MALAYSIA - Malaysia's low-cost-carrier terminal Kuala Lumpur International Airport 2 (KLIA2) could face yet another delay beyond its May 2 opening date after reports of cracks near the planes' parking area surfaced even as contractors are putting finishing touches to the airport.
Amateur photos taken anonymously that appeared on a local news portal on Wednesday have showed an uneven surface and visible lines running across the airport's taxiway, raising safety concerns on the airport, which costs RM4 billion (S$1.5 billion).
The taxiway connects the runway to the planes' parking bays and the hangar.
Analysts said while the cracks can be fixed in one or two months, that leaves Malaysia Airports Holdings (MAHB) - the company in charge of KLIA2's construction - with even less time to perform test runs on the airport.
It usually takes at least three months for an operational readiness test to be completed. This includes runway tests and inspections on baggage handling as well as safety tests on the building.
Maybank Investment Bank aviation analyst Mohshin Abdullah said the reported cracks fuel doubts on whether the airport will really open in two months.
"Even without these reports, many doubt the airport will be fully operational by May as it already has other safety issues to iron out," he told The Straits Times on Wednesday. "But it is perplexing because the government has insisted that May 2 will be the launching date."
KLIA2, just 10km away from the Kuala Lumpur International Airport in Sepang, on the outskirts of Selangor, is to replace the current low-cost-carrier terminal, which has become overcrowded in recent years as businesses of budget airlines such as AirAsia exploded.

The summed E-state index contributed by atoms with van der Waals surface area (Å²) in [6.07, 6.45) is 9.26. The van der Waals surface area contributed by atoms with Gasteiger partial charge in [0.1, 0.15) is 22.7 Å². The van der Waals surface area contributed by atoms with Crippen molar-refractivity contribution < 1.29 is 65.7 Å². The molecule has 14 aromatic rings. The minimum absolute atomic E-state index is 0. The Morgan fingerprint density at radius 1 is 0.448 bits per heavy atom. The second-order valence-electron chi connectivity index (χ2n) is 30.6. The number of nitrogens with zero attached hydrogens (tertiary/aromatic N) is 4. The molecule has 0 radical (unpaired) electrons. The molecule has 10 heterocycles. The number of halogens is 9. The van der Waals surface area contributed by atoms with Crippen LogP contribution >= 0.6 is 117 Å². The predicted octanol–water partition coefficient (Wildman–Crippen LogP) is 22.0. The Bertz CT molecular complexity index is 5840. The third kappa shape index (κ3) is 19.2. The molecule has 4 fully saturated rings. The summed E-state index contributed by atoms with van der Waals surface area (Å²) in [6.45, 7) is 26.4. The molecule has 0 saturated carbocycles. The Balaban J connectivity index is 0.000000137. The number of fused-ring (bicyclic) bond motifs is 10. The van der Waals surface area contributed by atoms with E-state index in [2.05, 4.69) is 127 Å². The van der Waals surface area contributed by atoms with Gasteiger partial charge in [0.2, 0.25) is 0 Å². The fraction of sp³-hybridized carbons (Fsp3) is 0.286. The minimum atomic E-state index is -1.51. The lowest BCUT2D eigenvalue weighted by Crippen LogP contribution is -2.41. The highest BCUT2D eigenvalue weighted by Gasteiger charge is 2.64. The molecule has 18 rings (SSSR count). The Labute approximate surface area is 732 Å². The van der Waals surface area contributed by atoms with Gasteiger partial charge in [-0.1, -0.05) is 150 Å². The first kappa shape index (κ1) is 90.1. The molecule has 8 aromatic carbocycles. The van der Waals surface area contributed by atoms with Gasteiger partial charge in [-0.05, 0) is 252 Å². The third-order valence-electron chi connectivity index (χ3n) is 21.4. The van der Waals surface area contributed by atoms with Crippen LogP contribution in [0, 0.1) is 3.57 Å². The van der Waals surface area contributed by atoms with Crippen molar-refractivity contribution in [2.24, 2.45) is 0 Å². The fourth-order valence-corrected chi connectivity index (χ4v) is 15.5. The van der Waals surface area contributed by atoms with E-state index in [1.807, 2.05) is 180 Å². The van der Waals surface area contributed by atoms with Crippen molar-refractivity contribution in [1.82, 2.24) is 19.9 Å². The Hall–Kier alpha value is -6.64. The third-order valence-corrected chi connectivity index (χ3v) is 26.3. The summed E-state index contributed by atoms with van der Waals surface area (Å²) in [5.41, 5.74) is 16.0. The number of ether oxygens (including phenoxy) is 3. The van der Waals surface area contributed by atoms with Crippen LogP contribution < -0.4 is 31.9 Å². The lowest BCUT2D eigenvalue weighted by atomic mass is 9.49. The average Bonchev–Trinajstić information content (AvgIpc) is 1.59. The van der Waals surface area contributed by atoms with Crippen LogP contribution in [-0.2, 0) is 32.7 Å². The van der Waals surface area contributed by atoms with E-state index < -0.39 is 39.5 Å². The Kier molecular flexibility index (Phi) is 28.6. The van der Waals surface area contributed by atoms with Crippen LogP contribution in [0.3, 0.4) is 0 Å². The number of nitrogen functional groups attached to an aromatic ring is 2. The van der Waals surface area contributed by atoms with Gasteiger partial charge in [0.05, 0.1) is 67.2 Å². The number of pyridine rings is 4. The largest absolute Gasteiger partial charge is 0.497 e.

KLIA2 will have a capacity of 45 million passengers a year, more than the current KLIA, which can move 35 million passengers. The current low-cost-carrier terminal can only handle 15 million a year.
But the new airport has suffered multiple delays, construction problems and cost overruns.
It was first expected to be completed in April 2012, then June 2013 and now May 2. Then its cost ballooned from RM1.7 billion, when it started in 2010, to RM4 billion currently dueto various changes in the building design.
MAHB is 40 per cent-owned by Khazanah Nasional, the government's investment arm.
Last Saturday, acting Transport Minister Hishammuddin Hussein tweeted that the airport will be operational on schedule as it is the government's immediate focus. "KLIA2 to open 2nd May so everyone can depart," he tweeted.
But questions on KLIA2's safety remain. Early this month, MAHB said two-thirds of the terminal did not meet fire and safety standards. Inspections by authorities, including the Fire Department and the municipal council, also uncovered cracks in sewerage pipes outside the terminal, while some parts of the road and drainage at the airport are unfit.
Authorities have not issued KLIA2 with a building completion certificate, an essential document to declare a building's safety.
Aviation analysts said information about KLIA2's construction is scarce. Visits to the construction site are not allowed, while MAHB rarely offers public updates.
Mr Ang Kok Heng, chief investment officer at Phillip Mutual, a fund management company, said MAHB risks running into more reputation issues if KLIA2 is not perceived as safe.
"If passengers are wary of KLIA2's safety, they will also avoid using the airport," he said.
MAHB did not respond to The Straits Times' queries on Wednesday.
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